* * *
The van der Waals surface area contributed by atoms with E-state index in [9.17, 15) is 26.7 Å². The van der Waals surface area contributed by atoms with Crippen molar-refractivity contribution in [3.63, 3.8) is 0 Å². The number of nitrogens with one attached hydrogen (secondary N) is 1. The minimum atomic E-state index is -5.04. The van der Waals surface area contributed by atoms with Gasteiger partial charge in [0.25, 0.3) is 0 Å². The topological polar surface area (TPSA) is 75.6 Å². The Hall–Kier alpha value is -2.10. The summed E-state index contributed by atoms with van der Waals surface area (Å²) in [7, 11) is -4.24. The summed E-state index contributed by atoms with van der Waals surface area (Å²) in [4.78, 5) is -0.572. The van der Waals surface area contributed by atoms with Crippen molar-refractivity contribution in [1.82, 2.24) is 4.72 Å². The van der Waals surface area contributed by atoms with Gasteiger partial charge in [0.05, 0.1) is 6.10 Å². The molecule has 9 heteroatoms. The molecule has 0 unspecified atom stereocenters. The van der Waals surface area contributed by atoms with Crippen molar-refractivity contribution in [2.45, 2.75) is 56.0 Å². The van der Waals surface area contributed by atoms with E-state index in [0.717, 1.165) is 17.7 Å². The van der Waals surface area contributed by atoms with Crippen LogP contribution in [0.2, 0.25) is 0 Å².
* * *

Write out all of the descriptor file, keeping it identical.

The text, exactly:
The van der Waals surface area contributed by atoms with E-state index in [9.17, 15) is 26.7 Å². The van der Waals surface area contributed by atoms with Crippen molar-refractivity contribution in [3.63, 3.8) is 0 Å². The number of nitrogens with one attached hydrogen (secondary N) is 1. The minimum atomic E-state index is -5.04. The van der Waals surface area contributed by atoms with Gasteiger partial charge in [0.25, 0.3) is 0 Å². The topological polar surface area (TPSA) is 75.6 Å². The Hall–Kier alpha value is -2.10. The summed E-state index contributed by atoms with van der Waals surface area (Å²) in [7, 11) is -4.24. The summed E-state index contributed by atoms with van der Waals surface area (Å²) in [4.78, 5) is -0.572. The van der Waals surface area contributed by atoms with Crippen molar-refractivity contribution in [1.82, 2.24) is 4.72 Å². The van der Waals surface area contributed by atoms with Gasteiger partial charge in [0.05, 0.1) is 6.10 Å². The molecule has 9 heteroatoms. The molecule has 0 unspecified atom stereocenters. The van der Waals surface area contributed by atoms with Crippen molar-refractivity contribution in [2.45, 2.75) is 56.0 Å². The van der Waals surface area contributed by atoms with E-state index in [0.717, 1.165) is 17.7 Å². The van der Waals surface area contributed by atoms with Crippen LogP contribution in [0.2, 0.25) is 0 Å².